Government’s home-grown fiscal strategy today got a vote of confidence from a top economist.
Contrary to what many observers have said, former Chairman of the advisory council on the economy Sir Frank Alleyne said he was convinced the Medium Term Development Strategy 2010/2014 was working.
“It is inaccurate to say that the Medium Term Development Strategy failed. Not so. It is because of the Medium Term Development Strategy that this economy is turning around and showing growth. The growth is not as significant as we want it to be . . . but the economy is showing growth and all the estimates suggest that in the next ten-month period growth is going to pick up to a further extent,” Sir Frank today told the Democratic Labour Party (DLP) lunchtime lecture on Fiscal Consolidation in Small Developing Economies at the DLP’s George Street, St Michael headquarters.
The retired academic pointed to the performance of the tourism sector and the fact that the international business sector had “turn the tide and is tracking again” as proof.
However, he blamed “persistent downgrades and the cost of going to borrow money” for the failure of the agriculture sector to live up to expectations.
Sir Frank said the economy had already “hit bottom” and was now beginning to pick up, but it would require fiscal discipline to drive down the debt to gross development product (GDP) ratio to about 70 per cent, insisting the most effective way to reverse the fiscal challenge was to control public spending.
However, with an election due next year, he was not certain the administration had the “courage” to take the risk.
“Reduction in the tax ratio as a percentage of gross domestic product as the value of goods and services in Barbados is better said than done, but it takes courage to do it especially with the election 15 months down the road. But failure to do that has enormous negative consequences in our society,” he warned.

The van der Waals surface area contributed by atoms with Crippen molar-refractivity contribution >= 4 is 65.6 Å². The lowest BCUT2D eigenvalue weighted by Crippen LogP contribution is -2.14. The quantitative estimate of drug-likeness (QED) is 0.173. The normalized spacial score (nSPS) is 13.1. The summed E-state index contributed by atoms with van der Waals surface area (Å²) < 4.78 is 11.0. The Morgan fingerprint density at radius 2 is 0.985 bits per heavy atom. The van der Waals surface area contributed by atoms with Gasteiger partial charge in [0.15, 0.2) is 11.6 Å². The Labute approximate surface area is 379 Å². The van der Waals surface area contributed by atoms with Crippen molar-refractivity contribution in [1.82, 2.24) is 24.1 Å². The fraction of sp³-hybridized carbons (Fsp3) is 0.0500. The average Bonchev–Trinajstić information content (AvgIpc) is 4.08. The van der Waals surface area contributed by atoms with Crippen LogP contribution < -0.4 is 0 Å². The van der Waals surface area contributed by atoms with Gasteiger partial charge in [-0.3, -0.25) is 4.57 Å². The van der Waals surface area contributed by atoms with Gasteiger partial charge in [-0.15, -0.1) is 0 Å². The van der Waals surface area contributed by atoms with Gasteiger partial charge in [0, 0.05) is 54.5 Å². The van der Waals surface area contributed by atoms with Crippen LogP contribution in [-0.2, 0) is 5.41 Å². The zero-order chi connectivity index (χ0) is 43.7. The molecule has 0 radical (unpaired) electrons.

Nevertheless, the respected economist advised against blanket cuts, stressing it would be dangerous to do so.
He explained that some services such as education up to secondary school level, health services, social services and infrastructure and developmental projects ought to be the last areas Government should seek to cut, and that health care funding should be tailored to help the most vulnerable.
In seeking to pin point the source of today’s economic woes, Sir Frank revisited the period of the Erskine Sandiford (now Sir Lloyd) administration in the early 1990s.
He argued that the fiscal measure implemented at the time, including a cut in public servants’ salaries, had worked, and by moving away from it the economy was again placed on a path to trouble.
“I am convince that the failure to embrace this adjustment strategy set by Sandiford in large measure accounts for our difficulties or our lack of capacity in dealing with the collapse of the financial services sector in the western world in 2008,” Sir Frank said.
The Sandiford Government collapsed in 1994 and the Barbados Labour Party under the leadership of Owen Arthur – who at one time was tipped to replace Sir Frank as head of the economic advisory group – oversaw a period of sustained growth.
Sir Frank added that reduced productivity and a lack of reward for productive staff also contributed to the shrinking economy.
In any event, he said “there are times when budget deficits are unavoidable”, but warned against taking such deficits to the extreme.
“What we know is that budget deficits carried to extremes are dangerous. They can lead to the collapse of the economy, and when I say budget deficits carried to the extreme I am speaking about situations where from year to year you are generating a budget deficit on current account,” Sir Frank said.